Discogenic back pain is very real but before you start talking about discs as the cause of your clients’/patients’ back pain, please keep in mind that:

Most low back pain is non-specific (commonly cited as 90%) … In the previously mentioned Australian study (1172 patients with acute low back pain in primary care), fewer than 1% had specific causes for their pain.

Maher et al. published in the Lancet, 2017.

Take Home Message

Be careful when making assumptions around the drivers of pain, especially when it comes to discs and backs. At one time, discogenic pain was the hot new topic in back pain care, and we can still see the echoes of that today. Literature around backs and discs are everywhere, hence why the term “slipped a disc” is a household term (psst … you cannot “slip” a disc). But please understand concepts such as The Jelly Donut Theory were developed before we had the capacity to be able to see inside human bodies while they are moving, at least without some level of torture involved.

Instead, it is much more statistically correct to assume a client’s spine is healthy and functional but they are obviously in pain, and so you need to treat each person with a clean slate and not jump to conclusions.

Listen and let the client tell their story. Then you are helping in a way that is specific to them.

Okay, so who’s up for coffee and a jelly donut?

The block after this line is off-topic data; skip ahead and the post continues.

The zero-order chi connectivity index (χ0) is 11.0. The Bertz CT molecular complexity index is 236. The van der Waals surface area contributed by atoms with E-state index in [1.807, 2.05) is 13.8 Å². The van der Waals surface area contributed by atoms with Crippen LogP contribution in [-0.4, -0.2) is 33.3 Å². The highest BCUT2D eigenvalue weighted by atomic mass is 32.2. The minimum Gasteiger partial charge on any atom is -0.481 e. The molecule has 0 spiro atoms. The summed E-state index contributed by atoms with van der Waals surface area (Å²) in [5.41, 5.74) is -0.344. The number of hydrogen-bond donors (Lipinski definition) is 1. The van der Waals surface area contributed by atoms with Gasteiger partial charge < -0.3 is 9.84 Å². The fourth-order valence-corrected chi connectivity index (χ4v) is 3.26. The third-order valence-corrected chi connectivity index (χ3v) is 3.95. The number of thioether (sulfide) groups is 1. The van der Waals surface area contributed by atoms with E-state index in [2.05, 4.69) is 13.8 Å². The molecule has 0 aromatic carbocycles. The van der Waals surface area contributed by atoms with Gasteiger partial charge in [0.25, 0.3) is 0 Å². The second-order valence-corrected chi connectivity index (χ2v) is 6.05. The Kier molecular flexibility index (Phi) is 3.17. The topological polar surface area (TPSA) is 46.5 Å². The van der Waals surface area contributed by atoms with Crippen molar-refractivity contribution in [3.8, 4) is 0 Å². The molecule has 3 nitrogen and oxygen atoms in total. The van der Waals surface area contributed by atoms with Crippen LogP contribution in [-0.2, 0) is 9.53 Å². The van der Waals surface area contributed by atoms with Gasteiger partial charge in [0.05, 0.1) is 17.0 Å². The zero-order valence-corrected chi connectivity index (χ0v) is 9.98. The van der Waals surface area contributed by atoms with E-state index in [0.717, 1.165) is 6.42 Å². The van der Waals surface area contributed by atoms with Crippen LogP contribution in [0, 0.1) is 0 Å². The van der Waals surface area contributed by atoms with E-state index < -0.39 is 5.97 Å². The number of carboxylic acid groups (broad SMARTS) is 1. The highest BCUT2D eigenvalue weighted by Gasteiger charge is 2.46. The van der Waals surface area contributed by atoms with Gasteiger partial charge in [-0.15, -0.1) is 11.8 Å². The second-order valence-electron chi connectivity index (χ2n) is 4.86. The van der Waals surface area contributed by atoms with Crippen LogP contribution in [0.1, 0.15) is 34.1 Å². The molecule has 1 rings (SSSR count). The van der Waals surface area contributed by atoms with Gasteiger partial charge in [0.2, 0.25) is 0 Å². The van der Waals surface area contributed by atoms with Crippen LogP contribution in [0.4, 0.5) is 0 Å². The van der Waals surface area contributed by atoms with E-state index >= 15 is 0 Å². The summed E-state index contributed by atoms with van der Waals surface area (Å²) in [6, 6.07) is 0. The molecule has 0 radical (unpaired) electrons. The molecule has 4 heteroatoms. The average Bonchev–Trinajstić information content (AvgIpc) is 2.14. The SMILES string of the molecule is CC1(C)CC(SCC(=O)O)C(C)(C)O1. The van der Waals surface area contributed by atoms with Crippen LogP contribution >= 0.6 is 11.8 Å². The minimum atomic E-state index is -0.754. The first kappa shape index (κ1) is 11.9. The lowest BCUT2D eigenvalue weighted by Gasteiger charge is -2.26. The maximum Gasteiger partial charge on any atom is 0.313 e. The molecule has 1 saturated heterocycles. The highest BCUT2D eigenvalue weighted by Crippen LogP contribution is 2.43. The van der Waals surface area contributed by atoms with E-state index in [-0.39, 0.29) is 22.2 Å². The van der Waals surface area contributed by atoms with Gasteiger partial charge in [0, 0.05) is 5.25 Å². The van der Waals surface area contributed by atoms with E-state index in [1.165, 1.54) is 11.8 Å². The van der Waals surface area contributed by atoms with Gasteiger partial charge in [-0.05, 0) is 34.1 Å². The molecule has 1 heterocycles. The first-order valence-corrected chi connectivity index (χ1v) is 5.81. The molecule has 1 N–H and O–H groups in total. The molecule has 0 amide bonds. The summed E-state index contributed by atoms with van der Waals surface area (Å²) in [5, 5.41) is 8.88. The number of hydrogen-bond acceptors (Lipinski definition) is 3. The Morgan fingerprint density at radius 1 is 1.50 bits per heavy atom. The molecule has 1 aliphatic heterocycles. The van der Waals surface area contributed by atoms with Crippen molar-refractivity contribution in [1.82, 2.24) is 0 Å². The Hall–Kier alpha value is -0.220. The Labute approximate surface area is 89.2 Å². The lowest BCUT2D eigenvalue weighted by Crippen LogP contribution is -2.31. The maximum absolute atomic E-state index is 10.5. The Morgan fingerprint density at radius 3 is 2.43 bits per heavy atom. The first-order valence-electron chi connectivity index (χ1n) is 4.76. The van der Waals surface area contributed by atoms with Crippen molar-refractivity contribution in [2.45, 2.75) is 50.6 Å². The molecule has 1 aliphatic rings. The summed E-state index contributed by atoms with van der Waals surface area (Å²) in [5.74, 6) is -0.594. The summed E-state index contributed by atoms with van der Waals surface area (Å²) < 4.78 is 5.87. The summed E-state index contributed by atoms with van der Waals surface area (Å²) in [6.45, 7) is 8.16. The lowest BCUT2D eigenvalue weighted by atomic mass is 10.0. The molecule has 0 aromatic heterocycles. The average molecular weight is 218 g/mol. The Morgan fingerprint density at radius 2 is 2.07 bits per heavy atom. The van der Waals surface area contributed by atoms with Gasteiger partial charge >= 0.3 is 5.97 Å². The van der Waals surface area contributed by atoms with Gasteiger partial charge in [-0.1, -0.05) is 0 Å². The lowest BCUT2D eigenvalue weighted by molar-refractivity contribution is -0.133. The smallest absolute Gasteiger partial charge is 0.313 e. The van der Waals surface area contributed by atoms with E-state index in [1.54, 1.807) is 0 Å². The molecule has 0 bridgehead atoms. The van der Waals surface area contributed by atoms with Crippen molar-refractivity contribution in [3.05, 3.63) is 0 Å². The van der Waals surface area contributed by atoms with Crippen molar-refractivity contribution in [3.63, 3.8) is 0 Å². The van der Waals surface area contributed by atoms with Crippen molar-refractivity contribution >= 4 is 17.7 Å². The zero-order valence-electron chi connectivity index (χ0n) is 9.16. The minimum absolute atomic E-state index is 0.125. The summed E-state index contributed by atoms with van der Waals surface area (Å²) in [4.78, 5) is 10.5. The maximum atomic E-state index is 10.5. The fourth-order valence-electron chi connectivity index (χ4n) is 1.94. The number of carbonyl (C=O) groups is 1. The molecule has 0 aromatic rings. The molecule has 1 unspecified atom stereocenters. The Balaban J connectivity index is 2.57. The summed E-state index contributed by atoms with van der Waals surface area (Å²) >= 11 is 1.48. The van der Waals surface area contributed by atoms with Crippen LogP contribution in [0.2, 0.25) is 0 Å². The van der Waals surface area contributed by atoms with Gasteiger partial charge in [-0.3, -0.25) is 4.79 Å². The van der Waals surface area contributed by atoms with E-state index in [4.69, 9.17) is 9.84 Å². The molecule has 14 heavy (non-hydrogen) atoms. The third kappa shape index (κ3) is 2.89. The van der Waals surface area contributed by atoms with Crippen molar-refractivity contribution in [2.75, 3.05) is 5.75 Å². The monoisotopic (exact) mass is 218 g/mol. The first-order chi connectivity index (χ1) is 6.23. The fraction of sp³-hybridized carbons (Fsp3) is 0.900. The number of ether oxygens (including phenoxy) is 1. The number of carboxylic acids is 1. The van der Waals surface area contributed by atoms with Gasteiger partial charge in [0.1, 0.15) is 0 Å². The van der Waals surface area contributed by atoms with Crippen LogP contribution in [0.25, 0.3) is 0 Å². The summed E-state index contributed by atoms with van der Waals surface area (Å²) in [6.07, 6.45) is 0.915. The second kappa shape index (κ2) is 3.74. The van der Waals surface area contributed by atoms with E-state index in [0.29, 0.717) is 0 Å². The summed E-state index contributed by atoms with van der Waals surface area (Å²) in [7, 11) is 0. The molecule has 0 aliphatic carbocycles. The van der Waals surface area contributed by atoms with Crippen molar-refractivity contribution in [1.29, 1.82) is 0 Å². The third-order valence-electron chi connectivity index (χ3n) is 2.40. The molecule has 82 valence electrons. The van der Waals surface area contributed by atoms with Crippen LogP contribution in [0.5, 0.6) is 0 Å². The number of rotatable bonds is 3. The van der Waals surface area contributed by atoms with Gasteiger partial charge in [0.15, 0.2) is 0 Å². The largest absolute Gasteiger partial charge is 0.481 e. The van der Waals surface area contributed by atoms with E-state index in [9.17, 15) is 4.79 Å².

*Editor’s note: I failed Latin.

References

Maher et al, 2017 Non-specific Low Back, Lancet Vol 389 No. 10070 pp 736-747

Nazari, J. et al 2012 Reality about migration of the nucleus pulposus within the intervertebral disc with changing postures Clinical Biomechanics Vol 27 No 3 pp 213-217

Alexander, L. A., 2014. The effect of position on the lumbar intervertebral disc. Available from: http://openair.rgu.ac.uk

Kim, Y.H., et al 2017 Effects of Cervical Extension on Deformation of Intervertebral Disk and Migration of Nucleus Pulposus PM&R Vol 9 No.4 pp 429-338

Edmonston, S.J., 2000 MRI evaluation of lumbar spine flexion and extension in asymptomatic individuals

Manual Therapy Vol 5 No.3 pp 158-164

About the Author

Aran Bright started his career as a massage therapist in 2002 after graduating from the Australian College of Natural Medicine in Queensland. In 2006, Aran completed his Diploma of Remedial Massage and, in 2007, his Bachelor of Health Science in Musculoskeletal Therapy. Aran graduated from University of Queensland with a Graduate Certificate of Sports Coaching, completed a Certificate IV in Fitness and an Advanced Diploma of Myotherapy. He currently runs his own businesses, Bright Health Training and Brisbane Workplace Massage, with his wife, Sheree.

 

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Comments

  1. What a great article. Makes me think of a time I injured my back (unsure how… woke up and couldn’t walk one day). Various practitioners stated after orthopedic testing that I had a bulged disc but in fact I didn’t. Scared the hell out of me because I thought at the beginning of my career I’d be nursing a chronic injury all my life.
    Food for thought.

  2. Great stuff!
    …I saw determined refusal to stick to a doctor’s diagnosis about necessity of spinal disk surgery for a back pain in my 72YO client, who with persistent care maintained massage-exercise-diet pathway and returned to a soccer field along with his younger mates sometimes later!
    I am very cautious about believing in diagnostic labels as they might submit into dependency. I much prefer to invest into optimal environment, when body can restore perfect balance again.